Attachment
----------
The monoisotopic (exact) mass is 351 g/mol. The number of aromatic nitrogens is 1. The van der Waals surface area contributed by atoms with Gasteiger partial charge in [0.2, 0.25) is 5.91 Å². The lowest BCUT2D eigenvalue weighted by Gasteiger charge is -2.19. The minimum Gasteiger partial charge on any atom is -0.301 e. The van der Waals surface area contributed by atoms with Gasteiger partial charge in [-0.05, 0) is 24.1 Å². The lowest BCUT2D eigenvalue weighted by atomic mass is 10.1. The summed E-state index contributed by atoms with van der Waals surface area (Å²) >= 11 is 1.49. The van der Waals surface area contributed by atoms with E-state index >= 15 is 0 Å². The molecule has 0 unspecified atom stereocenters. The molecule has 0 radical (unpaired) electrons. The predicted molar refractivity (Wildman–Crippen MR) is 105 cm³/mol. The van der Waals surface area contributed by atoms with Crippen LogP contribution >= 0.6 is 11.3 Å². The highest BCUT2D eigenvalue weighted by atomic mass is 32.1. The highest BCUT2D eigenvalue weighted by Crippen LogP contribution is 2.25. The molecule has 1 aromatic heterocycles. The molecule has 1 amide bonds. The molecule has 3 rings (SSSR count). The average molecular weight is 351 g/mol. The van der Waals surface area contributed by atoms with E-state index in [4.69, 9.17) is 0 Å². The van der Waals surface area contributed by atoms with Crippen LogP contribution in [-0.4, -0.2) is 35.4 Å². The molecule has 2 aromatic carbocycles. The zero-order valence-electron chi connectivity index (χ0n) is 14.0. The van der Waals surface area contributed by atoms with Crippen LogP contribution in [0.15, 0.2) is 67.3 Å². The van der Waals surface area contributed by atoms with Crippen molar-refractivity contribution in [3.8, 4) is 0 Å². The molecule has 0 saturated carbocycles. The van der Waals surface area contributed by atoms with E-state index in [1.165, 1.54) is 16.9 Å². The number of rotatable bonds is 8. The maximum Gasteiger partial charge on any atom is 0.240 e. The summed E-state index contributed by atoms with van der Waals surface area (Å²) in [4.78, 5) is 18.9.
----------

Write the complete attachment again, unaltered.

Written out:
The monoisotopic (exact) mass is 351 g/mol. The number of aromatic nitrogens is 1. The van der Waals surface area contributed by atoms with Gasteiger partial charge in [0.2, 0.25) is 5.91 Å². The lowest BCUT2D eigenvalue weighted by Gasteiger charge is -2.19. The minimum Gasteiger partial charge on any atom is -0.301 e. The van der Waals surface area contributed by atoms with Gasteiger partial charge in [-0.05, 0) is 24.1 Å². The lowest BCUT2D eigenvalue weighted by atomic mass is 10.1. The summed E-state index contributed by atoms with van der Waals surface area (Å²) >= 11 is 1.49. The van der Waals surface area contributed by atoms with E-state index >= 15 is 0 Å². The molecule has 0 unspecified atom stereocenters. The molecule has 0 radical (unpaired) electrons. The predicted molar refractivity (Wildman–Crippen MR) is 105 cm³/mol. The van der Waals surface area contributed by atoms with Crippen LogP contribution >= 0.6 is 11.3 Å². The highest BCUT2D eigenvalue weighted by atomic mass is 32.1. The highest BCUT2D eigenvalue weighted by Crippen LogP contribution is 2.25. The molecule has 1 aromatic heterocycles. The molecule has 1 amide bonds. The molecule has 3 rings (SSSR count). The average molecular weight is 351 g/mol. The van der Waals surface area contributed by atoms with E-state index in [4.69, 9.17) is 0 Å². The van der Waals surface area contributed by atoms with Crippen LogP contribution in [-0.4, -0.2) is 35.4 Å². The molecule has 2 aromatic carbocycles. The zero-order valence-electron chi connectivity index (χ0n) is 14.0. The van der Waals surface area contributed by atoms with Crippen LogP contribution in [0.15, 0.2) is 67.3 Å². The van der Waals surface area contributed by atoms with Crippen molar-refractivity contribution in [3.8, 4) is 0 Å². The molecule has 0 saturated carbocycles. The van der Waals surface area contributed by atoms with E-state index in [1.165, 1.54) is 16.9 Å². The number of rotatable bonds is 8. The maximum Gasteiger partial charge on any atom is 0.240 e. The summed E-state index contributed by atoms with van der Waals surface area (Å²) in [4.78, 5) is 18.9.